One Of The Most Bizarre & Maddening Seasons Of TV I’ve Witnessed, Refusing To Commit To Arc & Wasting A Perfect Marriage

Photograph Courtesy Of: NBC Studios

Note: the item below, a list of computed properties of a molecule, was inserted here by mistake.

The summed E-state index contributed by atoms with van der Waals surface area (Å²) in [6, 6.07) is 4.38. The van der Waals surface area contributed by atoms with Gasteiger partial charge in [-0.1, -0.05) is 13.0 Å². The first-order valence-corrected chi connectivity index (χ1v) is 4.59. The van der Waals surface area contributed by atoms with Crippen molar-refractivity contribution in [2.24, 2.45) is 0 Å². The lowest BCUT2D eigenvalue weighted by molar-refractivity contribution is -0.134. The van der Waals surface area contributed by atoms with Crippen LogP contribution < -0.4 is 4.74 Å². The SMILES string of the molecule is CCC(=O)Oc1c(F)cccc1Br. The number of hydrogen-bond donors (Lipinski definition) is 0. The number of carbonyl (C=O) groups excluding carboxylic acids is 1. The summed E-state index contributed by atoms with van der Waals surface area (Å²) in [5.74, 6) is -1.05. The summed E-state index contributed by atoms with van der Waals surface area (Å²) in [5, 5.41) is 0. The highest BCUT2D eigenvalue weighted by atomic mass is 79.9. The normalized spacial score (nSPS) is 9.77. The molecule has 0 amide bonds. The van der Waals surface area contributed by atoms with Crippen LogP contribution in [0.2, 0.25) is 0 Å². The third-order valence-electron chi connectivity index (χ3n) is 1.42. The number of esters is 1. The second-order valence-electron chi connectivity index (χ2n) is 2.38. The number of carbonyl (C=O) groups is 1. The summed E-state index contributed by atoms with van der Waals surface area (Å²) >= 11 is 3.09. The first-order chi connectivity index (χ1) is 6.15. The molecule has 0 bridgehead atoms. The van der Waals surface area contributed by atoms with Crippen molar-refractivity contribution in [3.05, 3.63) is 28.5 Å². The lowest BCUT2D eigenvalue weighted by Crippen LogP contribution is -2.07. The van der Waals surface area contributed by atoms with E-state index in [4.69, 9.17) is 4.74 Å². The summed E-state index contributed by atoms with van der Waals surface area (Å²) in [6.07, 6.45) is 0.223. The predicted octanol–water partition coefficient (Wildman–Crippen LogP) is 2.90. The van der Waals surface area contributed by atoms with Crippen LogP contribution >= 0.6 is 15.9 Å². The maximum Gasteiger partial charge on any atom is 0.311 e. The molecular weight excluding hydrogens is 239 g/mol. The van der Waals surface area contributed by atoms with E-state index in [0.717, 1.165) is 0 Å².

S5 – One of the most bizarre seasons of TV I’ve witnessed, S5 of FPOBA is all-over-the-place. A breathtakingly-disappointing start and copout on the potentially-brilliant S4 finale shake-up of a Fresh Prince of Philadelphia angle and plot hole-riddled Ashley-pop-stardom mini-arc makes way to a subpar season amongst FPOBA’s worst following perhaps the series’ best. There are plenty of positives: A fresh addition of a phenomenal child actor in Ross Bagley’s sass-and-sarcasm Nicky, several classic episodes like Fresh Prince: The Movie, mega throwback Soul Train, and continued social-consciousness on important themes in some classic episodes like gun-control in Bullets Over Bel-Air and gender dynamics in Love Hurts/Will Is From Mars (Sherman Hemsley always FTW!), and the S5’s biggest accomplishment – Nia Long’s warm-and-delicate Lisa finally giving the Prince his chemistry-full Princess. There are many flaws as well, beyond the opener’s aforementioned. Two of the series’ best characters are thrown into question: Hillary and Ashley, with Ashley becoming far too rebellious and ungrateful of everything the Banks built and Hillary looking like she took a few of the crazy-pills Hubert did in S3 going from one of the most refined performances and funniest characters in the show spoofing the socialite princess daddy’s girls of Bel-Air to a mega-90’s curls, pant-suited, zany talk show-host far-goofier & whose angle still does not fit her character at all: being dichotomously ~stupid in many scenes unable to carry out basic conversations.. yet able to make a career/multi-national program built on that very same principle? This is but small potatoes compared to the season’s maddening refusal to commit to the arc it spends the ENTIRE SEASON building up to: Lisa and Will’s marriage, only to copout (multiple times..) and throw it away without explanation for Will’s almost-wife to never be seen or spoken of again – a ~total waste of the season narratively and one of the most bizarre fits of writing-laziness/messiness I’ve witnessed to-date. The acting and comedy of its heights does buoy it over the passibility line, but The Prince is in trouble unless he starts cleaning up his kingdom.. and invest in some storyboards. 7.3/10.